Moreover, some of the technological innovations (such as cyber) are associated with new forms of coercion short of traditional war fighting. This led to the proliferation of controversial and often conspiratorial concepts such as ‘managed chaos’, ‘hybrid warfare’ or ‘state of unpeace’.
Given the complex and multi-layered nature of military balance, since the Cold War, arms control was built around a compartmentalization of regimes, dealing with various categories of weapons. Although it did not fully preclude package-deals and issue-linkages, this approach restricted the range of questions addressed within specific negotiations.
This made the whole entreprise of arms control manageable. Meanwhile, despite certain voluntarism in drawing these categories, they generally reflected operational realities, which made concluded treaties enforceable.
Technological transformations instigate a search for new lines of demarcation. While the previous record does not necessarily provide specific answers, it could be instructive in demonstrating what kind of intellectual effort is required.
For example, the notion of strategic triad (incorporating intercontinental ballistic missiles, submarine-launched ballistic missiles and heavy-bombers),which rose to prominence during the Cold War, ran against traditional divisions between Land, Naval and Air force. Today, it is important to think equally creatively about reducing complexity while also preserving the relevance of any potential restraints in the military sphere.
Addressing the relative strategic marginalization of Europe
While doctrinal and technological transformations affect the prospects of military restraint not just in the Euro-Atlantic region but globally, political trends are producing additional challenges specific to the region. For the last several hundred years, Europe remained the major area of concern in terms of great power politics.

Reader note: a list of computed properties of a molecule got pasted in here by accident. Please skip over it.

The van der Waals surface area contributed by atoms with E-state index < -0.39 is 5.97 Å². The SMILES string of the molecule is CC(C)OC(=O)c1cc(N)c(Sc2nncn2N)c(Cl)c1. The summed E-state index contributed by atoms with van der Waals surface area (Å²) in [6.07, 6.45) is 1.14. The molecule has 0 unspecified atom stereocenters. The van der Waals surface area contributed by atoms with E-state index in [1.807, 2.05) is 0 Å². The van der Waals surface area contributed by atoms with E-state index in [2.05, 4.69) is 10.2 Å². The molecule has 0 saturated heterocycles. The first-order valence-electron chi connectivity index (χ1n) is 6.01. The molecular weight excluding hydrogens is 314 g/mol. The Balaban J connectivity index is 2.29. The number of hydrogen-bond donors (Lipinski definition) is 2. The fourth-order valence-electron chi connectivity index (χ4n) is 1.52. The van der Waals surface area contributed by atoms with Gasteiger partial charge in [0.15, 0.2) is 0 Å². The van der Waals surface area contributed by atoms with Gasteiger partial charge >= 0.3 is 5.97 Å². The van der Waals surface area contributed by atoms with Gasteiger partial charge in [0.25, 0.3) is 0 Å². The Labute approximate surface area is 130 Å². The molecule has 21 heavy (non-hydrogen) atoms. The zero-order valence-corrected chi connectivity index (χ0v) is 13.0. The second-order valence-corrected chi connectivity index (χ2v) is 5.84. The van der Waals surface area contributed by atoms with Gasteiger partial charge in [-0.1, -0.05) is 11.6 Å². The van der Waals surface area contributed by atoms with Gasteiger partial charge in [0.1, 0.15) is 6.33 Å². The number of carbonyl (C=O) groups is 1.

Even in the second half of the 20th century when the center of gravity in international relations moved beyond it, the region continued to be the central battlefield and the major stake in the Cold War. This is no longer the case.
By the second decade of the 21st century, Asia’s economic rise has increasingly spilled over into defence budgets (in 2018 it was responsible for 28% of global military spending in comparison with just 9% three decades earlier). The region hosts two potential superpowers – China and India, a technologically sophisticated Japan and a few other notable militaries.
A regional arms race is going only to intensify along with the advancement of new powerhouses. Meanwhile, a combination of concerns also forces some traditional powers to refocus their attention to Asia. First and foremost, it became the primary area of operation for the United States. To a lesser extent, a similar rebalancing to the East is pursued by Moscow as well.
These shifts in strategic environment mean that the security situation in Europe becomes ever more dependent on developments elsewhere, while historically it was often the other way around. Such linkage extends to the arms control domain, as any measures stabilizing the regional balance will be weighted against collateral losses that global players could suffer in other geographic areas.
This does not necessarily mean that they will avoid any commitments. However, current political transformations weaken the European agency in any efforts to regulate military postures and make any potential arrangements more fragile.
These came clearly on display in the context of the disintegration of the INF Treaty. Its demise was caused by not only concerns in Moscow and Washington regarding alleged violations of the other side, but also by an American desire to offset growing Chinese capabilities.
For this specific agreement, such linkage is not completely extraordinary. While the dispute over intermediate missiles in the 1980s was driven by considerations regarding European security, the decision to eliminate rather than geographically restrict them was affected by Japan’s objections to the transfer of Soviet capabilities to the East.